The Covid-19 vaccine made by Pfizer and BioNTech was granted a full approval by US regulators, a milestone expected to help bolster the immunisation drive.
The Food and Drug Administration said in a statement on Monday that it had cleared the shot for the prevention of the disease caused by the novel coronavirus in people 16 and older. It will be marketed under the Comirnaty brandname. The approval is the first for a Covid vaccine.
The two-dose regimen was initially made available in the US through an emergency authorisation late last year. It has since become the most widely used of three available vaccines against the disease caused by the coronavirus, according to data from the Centres for Disease Control and Prevention, with more than 92 million people having received two shots.
The approval is likely to boost confidence in the shot among people who say they are wary of its rapid-fire development, and could open the door to more vaccination requirements among employers and businesses.
It is also likely to solidify the shot’s status as a blockbuster for its makers. Pfizer said last month it expects the vaccine to bring in US$33.5-billion in revenue this year, a total that would place it among the biggest-selling drugs of all time. In the second quarter, the vaccine booked $7.8-billion in sales.
Pfizer shares rose 3.7% at 10.14am in New York trading on Monday. BioNTech shares jumped 8.8%.
Other vaccines could receive approvals in coming months. In June, Moderna said it had initiated a rolling submission of its Biologics Licence Application for its vaccine in people 18 and older.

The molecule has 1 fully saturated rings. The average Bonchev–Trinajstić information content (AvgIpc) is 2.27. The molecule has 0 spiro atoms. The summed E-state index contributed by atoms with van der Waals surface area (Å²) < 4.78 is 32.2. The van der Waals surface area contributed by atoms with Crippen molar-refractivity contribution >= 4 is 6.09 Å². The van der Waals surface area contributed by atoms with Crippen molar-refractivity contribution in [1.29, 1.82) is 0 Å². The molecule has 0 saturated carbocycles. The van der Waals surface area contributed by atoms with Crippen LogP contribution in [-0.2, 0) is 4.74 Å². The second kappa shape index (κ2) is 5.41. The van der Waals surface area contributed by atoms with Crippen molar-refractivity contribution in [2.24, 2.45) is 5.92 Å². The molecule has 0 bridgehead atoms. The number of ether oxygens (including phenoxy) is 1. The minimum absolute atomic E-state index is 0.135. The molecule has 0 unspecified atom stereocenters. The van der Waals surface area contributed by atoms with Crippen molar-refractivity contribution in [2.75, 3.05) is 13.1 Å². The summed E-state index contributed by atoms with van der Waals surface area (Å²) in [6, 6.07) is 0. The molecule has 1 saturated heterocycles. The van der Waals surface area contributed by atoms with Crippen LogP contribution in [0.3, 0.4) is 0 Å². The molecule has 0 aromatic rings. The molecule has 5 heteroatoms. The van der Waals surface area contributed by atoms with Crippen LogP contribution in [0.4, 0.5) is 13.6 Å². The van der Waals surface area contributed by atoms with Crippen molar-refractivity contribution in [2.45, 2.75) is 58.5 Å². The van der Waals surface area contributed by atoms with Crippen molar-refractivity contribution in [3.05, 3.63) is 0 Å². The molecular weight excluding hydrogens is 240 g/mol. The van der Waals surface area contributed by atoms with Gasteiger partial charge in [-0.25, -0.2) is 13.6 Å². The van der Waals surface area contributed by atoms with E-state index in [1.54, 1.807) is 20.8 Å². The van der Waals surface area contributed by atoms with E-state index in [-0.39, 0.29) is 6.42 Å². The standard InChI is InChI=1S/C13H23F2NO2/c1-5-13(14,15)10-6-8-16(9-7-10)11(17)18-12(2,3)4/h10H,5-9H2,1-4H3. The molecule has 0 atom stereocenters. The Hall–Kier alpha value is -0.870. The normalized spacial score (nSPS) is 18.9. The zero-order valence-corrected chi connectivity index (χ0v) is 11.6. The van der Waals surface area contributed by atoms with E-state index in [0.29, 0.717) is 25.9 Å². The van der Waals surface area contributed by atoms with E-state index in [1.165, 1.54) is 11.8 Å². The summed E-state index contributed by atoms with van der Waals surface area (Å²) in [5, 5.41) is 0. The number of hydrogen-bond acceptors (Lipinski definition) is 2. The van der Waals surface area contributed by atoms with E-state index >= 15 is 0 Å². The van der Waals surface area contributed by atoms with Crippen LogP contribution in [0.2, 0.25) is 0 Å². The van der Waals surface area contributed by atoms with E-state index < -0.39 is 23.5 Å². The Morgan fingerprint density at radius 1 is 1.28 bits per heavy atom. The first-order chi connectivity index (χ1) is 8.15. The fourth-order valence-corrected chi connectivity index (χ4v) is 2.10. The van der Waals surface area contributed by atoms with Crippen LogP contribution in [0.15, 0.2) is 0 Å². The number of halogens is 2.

Pfizer and BioNTech approached the FDA in May with a so-called Biologics Licence Application or BLA, prompting even greater scrutiny of the two-shot regimen.
“The FDA’s review of a BLA is among the most comprehensive in the world,” the agency said in an e-mail earlier this month. “We conduct our own analyses of the information in the BLA to make sure the vaccines are safe and effective and meet our standards for approval.”
The companies’ submission was delivered in two batches. On 7 May, they shared a package of clinical data including more information on the vaccine’s effectiveness and six months of safety data — building on two months of safety data shared in the emergency-use application.
Two weeks later, Pfizer and BioNTech shared information on the vaccine’s manufacturing processes and production facilities.
Altogether, the application was 340 000 pages, more than three times the length of the emergency authorisation submission. According to Pfizer, that’s significantly longer than the standard application package.
Though the BLA review process typically takes eight months, US regulators said they turned to “sprint teams” to evaluate “a tremendous amount of data”. The review was ultimately concluded in less than half the time. — Reported by Riley Griffin, (c) 2021 Bloomberg LP